I hope that I am not displaying some kind of blazing ignorance when I say this, but I was completely taken by surprise by the sentence in the following news story which says “prosecutors plan to appeal.”
It happens. We have a state’s appeal going at my office right now, based on a ruling the judge made on a pretrial motion that completely torpedoed our case. The state’s brief is in, the defendant has filed a continuance.
What prevents a prosecutor from appealing is the Double Jeopardy Clause. But there are a number of ways a prosecutor can appeal.
To expand on what Max said, imagine a pre-trial ruling that completely cripples a case… excludes the bloody knife, the fingerprints, and the self-made video showing the accused doing the killing. The prosecution can appeal that ruling before the trial gets underway, because jeopardy hasn’t yet come into play (“attached”) to the case. Jeopardy attaches when a trial starts – literally, the moment the jury is sworn in, or at a bench trial the moment the judge begins hearing evidence.
Even after jeopardy has attached, there are options. Let’s imagine that same crippling ruling comes in the middle of the trial, after jeopardy has attached. The rules of criminal procedure typically allow for an interlocutory appeal, where the trial is suspended while the prosecutor asks a higher court to revisit the judge’s ruling. He can’t wait until the end of the trial, because the ruling has virtually ensured a “not guilty” verdict, from which there is no appeal. So the rules allow him to say, in effect, this ruling is so deadly to my case, I need to have it reviewed now, or I’ll lose the case.
Finally, we can imagine a case where the jury returns a verdict of guilty, but the judge overrules them, finding as a matter of law that the prosecution didn’t prove their case. The judge announces an acquittal and frees the accused. The prosecution may appeal that decision, because the finder of fact returned a guilty verdict, and jeopardy is not affected.
The Judge is a Finder of Fact. His or Her Ruling Overruling the Guilty Verdict By The Jury and Entering An Acquittal is NOT Appealable By The Prosecutor. Double Jeopardy Applies to The Judges Ruling of Acquittal. Acquittal is the Same as A Not Guilty Verdict.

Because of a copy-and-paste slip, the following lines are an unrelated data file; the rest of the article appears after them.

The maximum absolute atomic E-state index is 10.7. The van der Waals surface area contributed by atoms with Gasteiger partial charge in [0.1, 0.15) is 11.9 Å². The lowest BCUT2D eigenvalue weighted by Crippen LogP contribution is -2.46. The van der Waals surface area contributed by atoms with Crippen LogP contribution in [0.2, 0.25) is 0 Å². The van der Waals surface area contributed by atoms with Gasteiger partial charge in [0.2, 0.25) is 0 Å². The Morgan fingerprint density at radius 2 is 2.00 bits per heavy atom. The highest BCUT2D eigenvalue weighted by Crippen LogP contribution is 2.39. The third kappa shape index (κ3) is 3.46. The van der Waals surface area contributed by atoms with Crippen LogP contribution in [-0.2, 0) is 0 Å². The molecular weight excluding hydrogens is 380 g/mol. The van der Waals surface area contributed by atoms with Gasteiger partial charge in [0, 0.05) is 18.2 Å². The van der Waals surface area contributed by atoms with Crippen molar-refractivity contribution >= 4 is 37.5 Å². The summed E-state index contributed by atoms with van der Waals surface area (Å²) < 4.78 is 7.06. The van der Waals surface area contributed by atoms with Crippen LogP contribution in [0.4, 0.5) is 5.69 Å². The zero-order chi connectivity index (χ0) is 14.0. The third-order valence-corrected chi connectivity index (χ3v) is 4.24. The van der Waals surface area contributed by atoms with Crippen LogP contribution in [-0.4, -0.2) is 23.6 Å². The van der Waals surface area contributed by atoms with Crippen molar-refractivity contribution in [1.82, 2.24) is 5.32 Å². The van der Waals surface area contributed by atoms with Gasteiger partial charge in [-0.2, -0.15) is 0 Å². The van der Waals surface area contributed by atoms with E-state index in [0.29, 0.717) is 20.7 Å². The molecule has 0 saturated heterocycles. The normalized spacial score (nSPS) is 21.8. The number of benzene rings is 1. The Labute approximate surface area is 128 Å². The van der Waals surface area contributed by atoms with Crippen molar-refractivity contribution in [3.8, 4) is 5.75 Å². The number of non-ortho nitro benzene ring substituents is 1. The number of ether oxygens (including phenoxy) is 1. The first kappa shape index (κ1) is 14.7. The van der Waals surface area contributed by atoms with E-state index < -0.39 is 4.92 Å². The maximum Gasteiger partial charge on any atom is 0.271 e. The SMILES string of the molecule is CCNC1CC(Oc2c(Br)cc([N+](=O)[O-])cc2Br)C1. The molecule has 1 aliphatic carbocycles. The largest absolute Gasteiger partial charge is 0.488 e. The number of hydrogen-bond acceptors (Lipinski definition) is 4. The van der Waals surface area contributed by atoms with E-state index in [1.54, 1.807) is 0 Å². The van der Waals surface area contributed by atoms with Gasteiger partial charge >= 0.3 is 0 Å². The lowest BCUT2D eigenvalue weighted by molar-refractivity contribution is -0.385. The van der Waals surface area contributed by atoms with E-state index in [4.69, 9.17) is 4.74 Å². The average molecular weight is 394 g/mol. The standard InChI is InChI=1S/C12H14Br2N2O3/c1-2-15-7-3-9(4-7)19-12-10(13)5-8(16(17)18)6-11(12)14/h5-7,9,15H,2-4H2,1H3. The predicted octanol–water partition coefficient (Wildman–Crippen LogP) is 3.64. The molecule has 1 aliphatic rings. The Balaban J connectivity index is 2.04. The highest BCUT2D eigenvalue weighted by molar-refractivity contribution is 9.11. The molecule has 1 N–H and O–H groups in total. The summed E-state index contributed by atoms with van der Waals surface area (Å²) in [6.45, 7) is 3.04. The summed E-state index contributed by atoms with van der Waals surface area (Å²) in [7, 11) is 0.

In a jury trial, the jury is the finder of fact, not the judge. If a judge throws out a guilty verdict, it is because of a matter of law, not fact. A judgment about the law is usually appealable. That’s pretty much all appeals courts are for.
That’s called a bench trial, and in that case the judge is both the finder of fact and of law, since there is no jury there.
I don’t know that “many” criminal trials are bench trials. The vast majority that I hear about are jury trials. Generally the defense will only opt for a bench trial when they intend to make technical legal arguments rather than raise reasonable doubt as to the facts.
If a court acquits the defendant, the prosecutor may not appeal the verdict. Appealing a verdict of “not guilty” would violate the Double Jeopardy Clause of the Fifth Amendment. Prosecutors may, however, appeal all pre-trial rulings and decisions regarding the admissibility of evidence at trial.
Court Means Judge or Jury!!!
With one exception, in the United States an acquittal cannot be appealed by the prosecution because of constitutional prohibitions against double jeopardy. The U.S. Supreme Court has ruled:
If the judgment is upon an acquittal, the defendant, indeed, will not seek to have it reversed, and the government cannot. U. S. v. Sanges, 144 U.S. 310 (1892). Ball v. U.S., 163 U.S. 662, 671 (1896)
If the trial judge acquits because he is the finder of fact, then it’s an acquittal, yes. And even if there’s a jury empaneled, but they don’t get to render a verdict because the judge acquits, that too is protected by the Double Jeopardy Clause. But if there’s a jury, and if the jury has returned a verdict of guilty, and then the trial judge sets aside that verdict and enters a judgment of acquittal, that ruling is subject to appeal and reversal, and the DJ clause is NOT implicated.
We learn this from abundant case law. See, e.g., US v. Wilson, 420 U.S. 332, 352: